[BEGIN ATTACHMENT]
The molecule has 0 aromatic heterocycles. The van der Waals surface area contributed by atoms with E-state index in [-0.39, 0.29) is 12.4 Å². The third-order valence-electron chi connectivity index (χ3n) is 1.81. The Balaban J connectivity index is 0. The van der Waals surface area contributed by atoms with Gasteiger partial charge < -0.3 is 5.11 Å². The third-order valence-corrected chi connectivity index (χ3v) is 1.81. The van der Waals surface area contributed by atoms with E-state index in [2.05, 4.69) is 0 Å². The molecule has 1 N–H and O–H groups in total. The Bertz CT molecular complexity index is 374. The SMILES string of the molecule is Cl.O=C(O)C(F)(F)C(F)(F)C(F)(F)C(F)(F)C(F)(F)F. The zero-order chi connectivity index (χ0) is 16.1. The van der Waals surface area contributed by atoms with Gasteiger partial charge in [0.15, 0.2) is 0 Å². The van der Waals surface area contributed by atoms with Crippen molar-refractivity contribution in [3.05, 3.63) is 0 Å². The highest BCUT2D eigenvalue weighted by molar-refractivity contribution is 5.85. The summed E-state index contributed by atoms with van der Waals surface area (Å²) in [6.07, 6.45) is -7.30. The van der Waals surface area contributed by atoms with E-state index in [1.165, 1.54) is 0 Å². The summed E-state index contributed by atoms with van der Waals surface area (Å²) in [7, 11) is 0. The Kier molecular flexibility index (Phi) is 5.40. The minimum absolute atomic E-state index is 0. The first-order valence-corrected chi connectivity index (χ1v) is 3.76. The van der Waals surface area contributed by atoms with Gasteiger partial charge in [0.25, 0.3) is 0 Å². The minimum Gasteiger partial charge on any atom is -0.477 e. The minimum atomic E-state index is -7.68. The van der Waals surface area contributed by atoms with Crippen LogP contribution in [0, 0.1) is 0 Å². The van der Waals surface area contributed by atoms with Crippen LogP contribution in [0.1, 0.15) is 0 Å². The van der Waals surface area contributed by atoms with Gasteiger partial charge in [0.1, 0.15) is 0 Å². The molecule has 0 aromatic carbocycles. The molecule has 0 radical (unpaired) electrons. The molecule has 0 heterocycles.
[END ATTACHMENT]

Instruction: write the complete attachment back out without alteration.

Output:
The molecule has 0 aromatic heterocycles. The van der Waals surface area contributed by atoms with E-state index in [-0.39, 0.29) is 12.4 Å². The third-order valence-electron chi connectivity index (χ3n) is 1.81. The Balaban J connectivity index is 0. The van der Waals surface area contributed by atoms with Gasteiger partial charge < -0.3 is 5.11 Å². The third-order valence-corrected chi connectivity index (χ3v) is 1.81. The van der Waals surface area contributed by atoms with E-state index in [2.05, 4.69) is 0 Å². The molecule has 1 N–H and O–H groups in total. The Bertz CT molecular complexity index is 374. The SMILES string of the molecule is Cl.O=C(O)C(F)(F)C(F)(F)C(F)(F)C(F)(F)C(F)(F)F. The zero-order chi connectivity index (χ0) is 16.1. The van der Waals surface area contributed by atoms with Gasteiger partial charge in [0.15, 0.2) is 0 Å². The van der Waals surface area contributed by atoms with Crippen molar-refractivity contribution in [3.05, 3.63) is 0 Å². The highest BCUT2D eigenvalue weighted by molar-refractivity contribution is 5.85. The summed E-state index contributed by atoms with van der Waals surface area (Å²) in [6.07, 6.45) is -7.30. The van der Waals surface area contributed by atoms with E-state index in [1.165, 1.54) is 0 Å². The summed E-state index contributed by atoms with van der Waals surface area (Å²) in [7, 11) is 0. The Kier molecular flexibility index (Phi) is 5.40. The minimum absolute atomic E-state index is 0. The first-order valence-corrected chi connectivity index (χ1v) is 3.76. The van der Waals surface area contributed by atoms with Gasteiger partial charge in [0.25, 0.3) is 0 Å². The minimum Gasteiger partial charge on any atom is -0.477 e. The minimum atomic E-state index is -7.68. The van der Waals surface area contributed by atoms with Crippen LogP contribution in [0, 0.1) is 0 Å². The van der Waals surface area contributed by atoms with Crippen LogP contribution in [0.1, 0.15) is 0 Å². The van der Waals surface area contributed by atoms with Gasteiger partial charge in [0.1, 0.15) is 0 Å². The molecule has 0 aromatic carbocycles. The molecule has 0 radical (unpaired) electrons. The molecule has 0 heterocycles.